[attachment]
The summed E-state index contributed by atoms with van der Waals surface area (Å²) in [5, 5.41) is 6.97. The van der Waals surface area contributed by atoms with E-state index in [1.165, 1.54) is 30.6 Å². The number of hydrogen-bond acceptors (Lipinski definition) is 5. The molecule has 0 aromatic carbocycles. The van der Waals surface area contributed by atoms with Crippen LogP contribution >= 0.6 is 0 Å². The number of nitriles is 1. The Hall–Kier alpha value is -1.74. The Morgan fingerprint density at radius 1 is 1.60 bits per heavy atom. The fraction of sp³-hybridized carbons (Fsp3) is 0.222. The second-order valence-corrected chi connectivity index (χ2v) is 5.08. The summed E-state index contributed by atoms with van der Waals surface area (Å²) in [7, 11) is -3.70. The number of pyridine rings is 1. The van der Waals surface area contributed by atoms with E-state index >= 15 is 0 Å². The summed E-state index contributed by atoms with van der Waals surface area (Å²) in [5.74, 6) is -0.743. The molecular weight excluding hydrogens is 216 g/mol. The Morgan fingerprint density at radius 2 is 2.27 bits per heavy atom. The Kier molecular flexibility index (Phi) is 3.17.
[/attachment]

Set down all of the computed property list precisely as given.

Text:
The summed E-state index contributed by atoms with van der Waals surface area (Å²) in [5, 5.41) is 6.97. The van der Waals surface area contributed by atoms with E-state index in [1.165, 1.54) is 30.6 Å². The number of hydrogen-bond acceptors (Lipinski definition) is 5. The molecule has 0 aromatic carbocycles. The van der Waals surface area contributed by atoms with Crippen LogP contribution >= 0.6 is 0 Å². The number of nitriles is 1. The Hall–Kier alpha value is -1.74. The Morgan fingerprint density at radius 1 is 1.60 bits per heavy atom. The fraction of sp³-hybridized carbons (Fsp3) is 0.222. The second-order valence-corrected chi connectivity index (χ2v) is 5.08. The summed E-state index contributed by atoms with van der Waals surface area (Å²) in [7, 11) is -3.70. The number of pyridine rings is 1. The van der Waals surface area contributed by atoms with E-state index >= 15 is 0 Å². The summed E-state index contributed by atoms with van der Waals surface area (Å²) in [5.74, 6) is -0.743. The molecular weight excluding hydrogens is 216 g/mol. The Morgan fingerprint density at radius 2 is 2.27 bits per heavy atom. The Kier molecular flexibility index (Phi) is 3.17.